To Julio de la Yncera: There is a good deal of truth in what you say, and I’ve taken note of your various comments. We believe that truly free enterprise–cooperative socialism, not capitalism–is the answer to freedom for the peoples of the world, and for saving civilization from the ecological devastation of world monopoly capitalism. If you believe in truly free enterprise, the market and private property righs, and still wish to be a patriot to your country and to humanity, then embrace the new program for socialism detailed herein.
To Greg Dean: Good luck with your Parecon scheme. I think it’s fantasy, but I could be wrong.
You can read Parecon here:
http://22.214.171.124/zparecon/pareconlac.htm . Or search for talks by Michael Albert on you tube. Also you can read a speech he made to a conference in Venezuela.
Also, Julio de la Yncera according to your writing on exchange value, you should read Helen Yaffe’ Che Guevara: The Economics of Revolution. That book is hard to find, but worth it, Che Guevara solved the riddle you’re referring to in law of value and exchange value. The 3rd volume of Capital or Marx’ Poverty of Philosophy would also be illuminating to you.
“Please, everyone read Participatory Economics: Life After Capitalism… ”
Where do we read that?
Let me see if I can answer your questions.
Marx asks to you, why does the seller own the product he is selling,
By ownership in this case I assume why does this person or corporation have the right to sell the product.
They do because they have created it or invented it and because they have invested money to produce it using machinery and labor that both have also been paid by invested capital. So all of that make it legal for this person or corporation to be able to sell it. (Please let me know if that answers your question)
and why does the buyer own the money he is using?
The buyer may have the money for many different reasons. He may have inherited, earn as payment for service or product he sell or even stole the money from someone else or collect it in taxes. But yes the money is the exchange vehicle the measuring stick we use to measure the value of everything.
Doesn’t the system of exchange presuppose the system of property ownership?
Yes it does I think. You can not sell what is not your property. and you can not really buy with something that is not really yours unless instructed by the owners to do so.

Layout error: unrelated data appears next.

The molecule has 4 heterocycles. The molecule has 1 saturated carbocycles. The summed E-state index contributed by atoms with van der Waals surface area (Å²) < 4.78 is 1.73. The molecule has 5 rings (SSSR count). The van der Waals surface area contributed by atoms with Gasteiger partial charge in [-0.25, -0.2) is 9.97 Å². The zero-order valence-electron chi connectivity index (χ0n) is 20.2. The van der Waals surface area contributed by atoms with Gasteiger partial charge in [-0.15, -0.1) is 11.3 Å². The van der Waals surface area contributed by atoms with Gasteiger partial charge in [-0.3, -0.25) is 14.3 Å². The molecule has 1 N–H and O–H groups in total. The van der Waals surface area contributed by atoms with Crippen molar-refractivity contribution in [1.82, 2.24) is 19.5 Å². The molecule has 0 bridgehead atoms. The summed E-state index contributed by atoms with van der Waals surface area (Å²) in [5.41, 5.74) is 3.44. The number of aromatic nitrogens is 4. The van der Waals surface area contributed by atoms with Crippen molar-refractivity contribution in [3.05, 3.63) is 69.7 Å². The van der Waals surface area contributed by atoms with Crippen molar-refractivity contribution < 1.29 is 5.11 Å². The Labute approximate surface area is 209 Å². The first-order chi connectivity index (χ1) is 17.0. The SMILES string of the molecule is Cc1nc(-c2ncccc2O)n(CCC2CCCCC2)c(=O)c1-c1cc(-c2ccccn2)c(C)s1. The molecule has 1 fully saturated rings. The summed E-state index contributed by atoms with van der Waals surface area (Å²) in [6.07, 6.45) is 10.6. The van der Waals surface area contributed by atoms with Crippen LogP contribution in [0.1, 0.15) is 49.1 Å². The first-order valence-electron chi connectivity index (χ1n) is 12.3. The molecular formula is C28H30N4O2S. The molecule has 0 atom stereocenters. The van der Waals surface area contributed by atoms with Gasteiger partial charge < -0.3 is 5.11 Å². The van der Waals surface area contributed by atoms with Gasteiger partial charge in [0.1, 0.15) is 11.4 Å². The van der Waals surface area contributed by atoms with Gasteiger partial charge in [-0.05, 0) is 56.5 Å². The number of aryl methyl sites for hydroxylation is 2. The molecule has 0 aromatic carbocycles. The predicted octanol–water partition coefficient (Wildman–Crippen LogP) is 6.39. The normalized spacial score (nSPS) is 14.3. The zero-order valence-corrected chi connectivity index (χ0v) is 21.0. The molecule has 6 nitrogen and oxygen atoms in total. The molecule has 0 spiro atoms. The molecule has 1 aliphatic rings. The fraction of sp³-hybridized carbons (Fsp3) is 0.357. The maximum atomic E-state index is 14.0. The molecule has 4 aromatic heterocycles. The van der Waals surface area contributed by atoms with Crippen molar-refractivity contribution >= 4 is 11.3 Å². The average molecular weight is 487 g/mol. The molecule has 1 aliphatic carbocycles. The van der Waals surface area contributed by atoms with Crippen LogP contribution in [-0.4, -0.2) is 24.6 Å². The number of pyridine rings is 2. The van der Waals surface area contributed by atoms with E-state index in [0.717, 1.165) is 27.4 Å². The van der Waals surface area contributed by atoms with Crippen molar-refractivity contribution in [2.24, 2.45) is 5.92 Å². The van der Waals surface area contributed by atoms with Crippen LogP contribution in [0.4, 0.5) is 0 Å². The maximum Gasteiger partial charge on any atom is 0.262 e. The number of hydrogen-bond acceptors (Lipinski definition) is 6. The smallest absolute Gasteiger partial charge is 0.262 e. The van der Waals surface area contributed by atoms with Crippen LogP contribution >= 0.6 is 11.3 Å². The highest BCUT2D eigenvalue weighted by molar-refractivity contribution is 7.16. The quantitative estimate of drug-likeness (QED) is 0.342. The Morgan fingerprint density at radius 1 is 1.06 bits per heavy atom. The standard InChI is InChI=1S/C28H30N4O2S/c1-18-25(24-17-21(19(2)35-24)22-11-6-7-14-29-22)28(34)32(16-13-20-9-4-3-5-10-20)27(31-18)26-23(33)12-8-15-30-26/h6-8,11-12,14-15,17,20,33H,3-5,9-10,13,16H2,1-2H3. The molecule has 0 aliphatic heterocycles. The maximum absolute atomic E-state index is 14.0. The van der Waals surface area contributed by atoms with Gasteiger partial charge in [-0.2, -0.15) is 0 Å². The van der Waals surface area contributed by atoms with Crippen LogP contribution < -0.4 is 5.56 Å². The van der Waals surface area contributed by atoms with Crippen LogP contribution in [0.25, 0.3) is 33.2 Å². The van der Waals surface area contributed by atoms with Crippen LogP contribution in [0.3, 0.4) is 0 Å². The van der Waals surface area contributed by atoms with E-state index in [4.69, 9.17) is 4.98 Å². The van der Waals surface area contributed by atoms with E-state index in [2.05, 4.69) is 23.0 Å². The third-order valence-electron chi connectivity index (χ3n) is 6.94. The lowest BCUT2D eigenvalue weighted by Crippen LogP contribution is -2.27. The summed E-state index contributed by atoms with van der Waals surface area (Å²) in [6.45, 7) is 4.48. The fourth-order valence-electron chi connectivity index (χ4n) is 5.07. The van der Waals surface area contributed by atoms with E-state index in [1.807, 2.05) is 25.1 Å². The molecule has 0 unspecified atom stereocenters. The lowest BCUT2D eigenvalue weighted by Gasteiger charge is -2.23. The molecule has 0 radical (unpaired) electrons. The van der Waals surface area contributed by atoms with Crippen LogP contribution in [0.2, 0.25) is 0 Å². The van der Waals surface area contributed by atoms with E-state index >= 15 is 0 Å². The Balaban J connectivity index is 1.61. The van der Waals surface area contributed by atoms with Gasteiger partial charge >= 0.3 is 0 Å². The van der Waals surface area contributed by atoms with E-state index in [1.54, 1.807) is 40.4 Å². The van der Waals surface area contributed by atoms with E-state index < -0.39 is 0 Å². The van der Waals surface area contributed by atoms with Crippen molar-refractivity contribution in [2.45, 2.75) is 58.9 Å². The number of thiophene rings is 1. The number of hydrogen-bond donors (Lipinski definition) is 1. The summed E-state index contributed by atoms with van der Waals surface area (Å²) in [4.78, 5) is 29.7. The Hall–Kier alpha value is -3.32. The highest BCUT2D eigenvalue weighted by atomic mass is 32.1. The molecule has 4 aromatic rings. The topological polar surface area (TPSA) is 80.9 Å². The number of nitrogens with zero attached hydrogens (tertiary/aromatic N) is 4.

incidentally it works the same way in socialism as far as I know. Please Sam if you know differences let me know.
Please, everyone read Participatory Economics: Life After Capitalism… The PARticipatory ECONomics (parecon) model is likely the only complete economic model ever devised. It is elegant and makes us be good to each other, while achieving productive efficiency and cutting out corruption.
Marx asks to you, why does the seller own the product he is selling, and why does the buyer own the money he is using? Doesn’t the system of exchange presuppose the system of property ownership?
Grady-I think you have a point in the general need for worker democracy, but I don’t think (1) that is an idea Marx would disagree with, and (2) doesn’t necessarily indicate that a free market is ideal either. I think cooperation between consumers and producers would offer a better model, and is more similar, fundamentally, to the Marxist ideal. In Stalinism, the worker is alienated from the means of production as much as in any Capitalist country, and so it is impossible to argue that Stalinism offers a model for Communism. At best, it was an intermediary Authoritarian Socialist state built up to create a strong, united republic with powerful industry.
Greg and Grady
The simplest solution is capitalism – Demand and offer
If the goods are not of quality people will not buy them period.
Let money be the ballot that decide who gets to win and who gets to lose.
The best will go up the bad will go down.
Grady it was me, posted in Spanish to his ice cream story a couple of weeks ago.
Everyone, please read up on Participatory economics by Michael Albert. And to know why Grady and the popular cooperative republicanism (same stuff as 1860 France and Northern England) doesn’t work, read Michael Lebowitz.
Worker self-management without consumers councils to balance them out, leads to workers’ capitalism (read Lebowitz on post WWII Yugoslavia) which corrupts just like corporations in market capitalism. So we need a multi-stake holder approach, with say-proportionate-to-stake. So if a given issue will effect worker more, they get a little more say, but if it will effect consumers more, the consumers get a little more weight about a factory, if it’ll effect the environment of a given local, then the political council of made of residents gets some proportionate level of direct say.